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Napier, Susan J. Anime from Akira to Howl's Moving Castle. Experiencing Contemporary Japanese Animation. 2. Aufl. New York [etc.]: Palgrave Macmillan, 2005. (355 S.) 
Resource type: Book
Languages: englisch
ID no. (ISBN etc.): 1-4039-7051-3
BibTeX citation key: Napier2001a
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Categories: General
Keywords: "Akira", "Barfuß durch Hiroshima", "Ghost in the Shell", "Ranma 1/2", Adaption, Animation, Japan, Manga, Oshii. Mamoru, Science Fiction, Shirow. Masamune
Creators: Napier
Publisher: Palgrave Macmillan (New York [etc.])
Abstract
With the popularity of Pokémon still far from waning, Japanese animation, known as anime to its fans, has a firm hold on American pop culture. However, anime is much more than children's cartoons. It runs the gamut from historical epics to sci-fi sexual thrillers. Often dismissed as fanciful entertainment, anime is actually quite adept at portraying important social and cultural issues such as alienation, gender inequality, and teenage angst. This book investigates the ways that anime presents these issues in an in-depth and sophisticated manner, uncovering the identity conflicts, fears over rapid technological advancement, and other key themes present in much of Japanese animation.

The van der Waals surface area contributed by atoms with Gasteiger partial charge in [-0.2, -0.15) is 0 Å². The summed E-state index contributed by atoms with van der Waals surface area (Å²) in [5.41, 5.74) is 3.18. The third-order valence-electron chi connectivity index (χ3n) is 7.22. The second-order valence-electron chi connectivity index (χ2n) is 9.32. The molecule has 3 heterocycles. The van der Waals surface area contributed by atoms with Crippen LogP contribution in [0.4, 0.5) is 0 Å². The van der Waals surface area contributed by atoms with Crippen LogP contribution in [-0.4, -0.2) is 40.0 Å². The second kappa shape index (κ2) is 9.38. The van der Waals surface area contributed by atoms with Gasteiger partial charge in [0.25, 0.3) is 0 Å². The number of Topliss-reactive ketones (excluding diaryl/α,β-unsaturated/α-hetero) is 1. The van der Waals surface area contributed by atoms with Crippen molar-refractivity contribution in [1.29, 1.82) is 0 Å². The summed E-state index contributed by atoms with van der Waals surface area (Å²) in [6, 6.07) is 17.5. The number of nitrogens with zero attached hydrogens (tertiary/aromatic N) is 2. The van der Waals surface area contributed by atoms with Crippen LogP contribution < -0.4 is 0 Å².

Table of Contents

I. Introduction
1. Why Anime? (3)
2. Anime and Local/Global Identity (15)

II. Body, Metamorphosis, Identity
3. Akira and Ranma 1/2: The Monstrous Adolescent (39)
4. Controlling Bodies: The Body in Pornographic Anime (63)
5. Ghosts and Machines: The Technological Body (85)
6. Doll Parts: Technology and the Body in Ghost in the shell (103)
7. Stray: Gender Panics, Masculine Crises, and Fantasy in Japanese Animation (117)

II. Magical Girls and Fantasy Worlds
8. The Enchantment of Estrangement: The Shōjo in the World of Miyazaki Hayao (151)
9. Now You See Her, Now You Don't: The Disappearing Shōjo (169)
10. Carnival and Conservatism in Romantic Comedy (195)

III. Remaking Master Narratives: Anime Confronts History
11. No More Words: Barefoot Gen, Grave of the Fireflies, and “Victim's History” (217)
12. Princess Mononoke: Fantasy, the Feminine, and the Myth of “Progress” (231)
13. Waiting for the End of the World: Apocalyptic Identity (249)
14. Elegies (275)

Conclusion: A Fragmented Mirror (291)

Notes (295)
Bibliography (333)
Index (343)
  
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